You’ve heard the classic advice: Use a single call-to-action.
Make it crystal clear what an interested prospect should do.
But what if you have multiple audiences for the same white paper?
What if one call-to-action isn’t enough?
There’s a simple way to handle that: Just specify a different call-to-action for each segment of the audience.
Here are two white papers that show this tip in action.
CTAs for multiple audiences of a B2B white paper
This white paper explained that many automated safety features rely on cameras build into a car’s windshield.
And those cameras must be calibrated… which no DIYer or local garage can do.
There were seven different audience segments, the most I’ve ever tried to address in a single white paper:
• Consumer associations
• Fleet managers
• Insurance companies
• Journalists and bloggers
• OEM car dealers
• Policy makers
At the end, this paper introduced a CTA for each audience with the line:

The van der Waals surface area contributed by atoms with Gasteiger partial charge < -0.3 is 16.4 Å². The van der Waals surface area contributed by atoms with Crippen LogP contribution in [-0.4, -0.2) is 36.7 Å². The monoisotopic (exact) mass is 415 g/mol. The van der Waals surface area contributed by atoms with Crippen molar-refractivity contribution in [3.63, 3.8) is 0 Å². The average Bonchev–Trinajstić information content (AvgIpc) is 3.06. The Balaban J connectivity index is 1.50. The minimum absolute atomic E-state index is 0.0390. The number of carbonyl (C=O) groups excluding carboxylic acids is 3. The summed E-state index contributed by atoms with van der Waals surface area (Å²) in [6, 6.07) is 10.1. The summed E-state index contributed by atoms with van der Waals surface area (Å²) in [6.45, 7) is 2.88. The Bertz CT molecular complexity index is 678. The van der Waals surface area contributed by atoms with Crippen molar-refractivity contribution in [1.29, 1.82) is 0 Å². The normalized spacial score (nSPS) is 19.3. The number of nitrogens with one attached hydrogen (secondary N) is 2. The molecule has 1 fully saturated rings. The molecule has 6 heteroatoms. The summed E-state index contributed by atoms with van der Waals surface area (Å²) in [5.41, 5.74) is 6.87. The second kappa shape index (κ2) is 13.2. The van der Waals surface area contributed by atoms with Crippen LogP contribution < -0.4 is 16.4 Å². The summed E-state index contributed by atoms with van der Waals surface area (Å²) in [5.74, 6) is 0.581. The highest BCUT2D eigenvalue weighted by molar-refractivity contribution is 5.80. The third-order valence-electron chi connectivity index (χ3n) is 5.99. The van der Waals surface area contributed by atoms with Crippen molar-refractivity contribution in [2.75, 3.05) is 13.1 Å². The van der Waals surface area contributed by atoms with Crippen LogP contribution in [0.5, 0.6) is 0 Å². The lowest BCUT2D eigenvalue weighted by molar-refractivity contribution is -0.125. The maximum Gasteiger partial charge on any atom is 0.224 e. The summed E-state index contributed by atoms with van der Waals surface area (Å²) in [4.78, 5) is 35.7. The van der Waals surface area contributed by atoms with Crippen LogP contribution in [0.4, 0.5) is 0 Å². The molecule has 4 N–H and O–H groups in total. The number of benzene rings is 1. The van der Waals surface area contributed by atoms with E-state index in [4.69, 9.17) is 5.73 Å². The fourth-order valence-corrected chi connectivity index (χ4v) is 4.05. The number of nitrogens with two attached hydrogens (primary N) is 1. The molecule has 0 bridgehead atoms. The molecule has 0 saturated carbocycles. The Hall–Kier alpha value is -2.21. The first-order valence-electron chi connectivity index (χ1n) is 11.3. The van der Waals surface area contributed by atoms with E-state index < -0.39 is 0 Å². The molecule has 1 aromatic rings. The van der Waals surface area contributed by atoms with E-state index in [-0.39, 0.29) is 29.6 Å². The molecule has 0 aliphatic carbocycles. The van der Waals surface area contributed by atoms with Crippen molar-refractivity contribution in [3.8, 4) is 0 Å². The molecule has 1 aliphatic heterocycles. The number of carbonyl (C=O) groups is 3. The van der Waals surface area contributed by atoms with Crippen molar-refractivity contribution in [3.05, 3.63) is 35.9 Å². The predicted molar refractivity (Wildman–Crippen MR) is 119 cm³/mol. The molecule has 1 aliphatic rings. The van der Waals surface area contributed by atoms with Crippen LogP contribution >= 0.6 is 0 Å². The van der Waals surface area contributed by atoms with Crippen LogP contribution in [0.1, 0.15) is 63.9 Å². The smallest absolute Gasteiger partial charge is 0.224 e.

We recommend that each stakeholder in road safety consider the following next steps.
This is a perfectly fine way to handle this challenge, when you have just a couple lines of next steps for each segment.
< Click to see this white paper
CTAs for multiple audiences of a government report
The 19-page report makes fascinating reading. And I consider it basically a problem/solution white paper.
After all, it’s a persuasive essay that uses facts and logic to present new approaches to a nagging problem.
And it addresses five discrete audiences:
• Parents and caregivers
• Children and teens
• Tech company executives
The final recommendations are given on a separate page for each audience. That way, anyone can flip to the page for them.
Anyone who falls into two different audiences—say parent and tech exec—can look at the pages for each.
That’s a perfectly fine way to handle this challenge when you have substantial recommendations for each audience.
< Click to get this report
There are many benefits to this approach:
- No one gets confused
- No one gets overlooked
- Everyone can see the recommendations for one another
- You can do one white paper for everyone, instead of one for each audience
Make sense? Try this next time you work on a paper with multiple audiences.
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